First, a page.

120 participants
Allocation:
Non-Randomized
Intervention Model:
Parallel Assignment
Intervention Model Description:
All participants will undergo TSST and have samples With DNA collected (blood plasma and serum, purified leukocytes, saliva, urine, buccal epithelial cells, hair are stored).All participants will undergo TSST and have samples With DNA collected (blood plasma and serum, purified leukocytes, saliva, urine, buccal epithelial cells, hair are stored).
Masking:
None (Open Label)
Primary Purpose:
Basic Science
Official Title:
The Mitochondrial Stress, Brain Imaging, and Epigenetics Study
Actual Study Start Date :
Jun 12, 2018
Anticipated Primary Completion Date :
Dec 31, 2024
Anticipated Study Completion Date :
Apr 30, 2025

Arms and Interventions

Arm Intervention/Treatment
Experimental: Healthy controls

No diagnosis of mitochondrial disease

Behavioral: Trier social stress test
The Trier social stress test (TSST) is a tool for investigating psychobiological stress responses in a laboratory setting. It is a laboratory procedure used to reliably induce stress in human research participants. The study is not examining or validating the test itself but rather using it as a tool to measure the response/focus of study.
Other Names:
  • TSST
  • Experimental: Mutation

    Participants carrying the m.3243A>G point mutation, without a diagnosis of MELAS (mitochondrial encephalopathy, lactic acidosis, and stroke-like episodes)

    Behavioral: Trier social stress test
    The Trier social stress test (TSST) is a tool for investigating psychobiological stress responses in a laboratory setting. It is a laboratory procedure used to reliably induce stress in human research participants. The study is not examining or validating the test itself but rather using it as a tool to measure the response/focus of study.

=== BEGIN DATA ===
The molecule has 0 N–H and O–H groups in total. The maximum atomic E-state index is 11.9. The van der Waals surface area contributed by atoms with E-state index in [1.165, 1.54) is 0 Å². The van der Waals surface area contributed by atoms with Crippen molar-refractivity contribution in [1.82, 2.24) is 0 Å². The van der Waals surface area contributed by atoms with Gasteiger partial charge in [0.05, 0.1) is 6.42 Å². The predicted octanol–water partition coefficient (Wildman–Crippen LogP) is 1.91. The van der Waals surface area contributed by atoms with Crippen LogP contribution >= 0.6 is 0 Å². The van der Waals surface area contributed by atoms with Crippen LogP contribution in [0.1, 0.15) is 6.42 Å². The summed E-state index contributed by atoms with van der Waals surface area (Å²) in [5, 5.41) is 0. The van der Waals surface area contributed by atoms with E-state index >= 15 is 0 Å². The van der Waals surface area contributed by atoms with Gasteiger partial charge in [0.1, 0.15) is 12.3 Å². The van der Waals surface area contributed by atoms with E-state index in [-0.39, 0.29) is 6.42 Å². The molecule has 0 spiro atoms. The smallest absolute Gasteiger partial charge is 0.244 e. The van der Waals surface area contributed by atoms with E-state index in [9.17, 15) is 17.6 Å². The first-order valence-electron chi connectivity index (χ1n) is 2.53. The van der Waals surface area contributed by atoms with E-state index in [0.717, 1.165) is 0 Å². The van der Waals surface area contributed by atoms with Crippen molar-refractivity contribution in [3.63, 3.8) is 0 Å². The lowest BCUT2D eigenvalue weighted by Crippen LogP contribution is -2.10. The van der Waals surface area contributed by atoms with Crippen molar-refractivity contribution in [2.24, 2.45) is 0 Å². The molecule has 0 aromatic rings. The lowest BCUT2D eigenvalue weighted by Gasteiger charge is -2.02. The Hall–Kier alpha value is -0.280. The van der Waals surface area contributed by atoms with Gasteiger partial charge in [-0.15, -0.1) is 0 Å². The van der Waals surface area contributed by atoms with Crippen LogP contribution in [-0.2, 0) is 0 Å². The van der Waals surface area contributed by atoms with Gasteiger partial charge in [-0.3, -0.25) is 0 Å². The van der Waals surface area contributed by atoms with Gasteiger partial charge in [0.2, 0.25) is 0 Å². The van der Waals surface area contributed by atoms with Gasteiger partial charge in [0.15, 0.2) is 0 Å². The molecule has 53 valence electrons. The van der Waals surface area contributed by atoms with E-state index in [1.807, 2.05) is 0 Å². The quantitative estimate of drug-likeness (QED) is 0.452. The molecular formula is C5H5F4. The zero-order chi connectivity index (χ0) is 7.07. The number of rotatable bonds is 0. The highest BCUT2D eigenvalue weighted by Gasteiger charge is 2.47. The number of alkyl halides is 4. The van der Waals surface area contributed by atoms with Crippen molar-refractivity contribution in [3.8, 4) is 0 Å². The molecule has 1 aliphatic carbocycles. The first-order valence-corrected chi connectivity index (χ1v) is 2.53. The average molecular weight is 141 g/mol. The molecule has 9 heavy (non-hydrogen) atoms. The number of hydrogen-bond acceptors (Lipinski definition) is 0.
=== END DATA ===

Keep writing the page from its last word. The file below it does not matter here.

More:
Other Names:
  • TSST
  • Experimental: Mutation with MELAS

    Participants carrying the m.3243A>G point mutation, with a diagnosis of MELAS (mitochondrial encephalopathy, lactic acidosis, and stroke-like episodes)

    Behavioral: Trier social stress test
    The Trier social stress test (TSST) is a tool for investigating psychobiological stress responses in a laboratory setting. It is a laboratory procedure used to reliably induce stress in human research participants. The study is not examining or validating the test itself but rather using it as a tool to measure the response/focus of study.
    Other Names:
  • TSST
  • Experimental: Deletion

    Participants carrying a single, large-scale mtDNA deletion

    Behavioral: Trier social stress test
    The Trier social stress test (TSST) is a tool for investigating psychobiological stress responses in a laboratory setting. It is a laboratory procedure used to reliably induce stress in human research participants. The study is not examining or validating the test itself but rather using it as a tool to measure the response/focus of study.
    Other Names:
  • TSST
  • Outcome Measures

    Primary Outcome Measures

    1. Average TSST-induced elevation in cortisol [Day 1 post challenge (approximately 2 hours)]

      This is designed to measure cortisol reactivity to the trier social stress test (TSST), quantified from salivary cortisol (LC-MS) over an 8-timepoints timecourse. The elevation will be measured as the area under the curve (AUC) for the cortisol time course.

    2. Average allostatic load index [Blood collected on Day 1]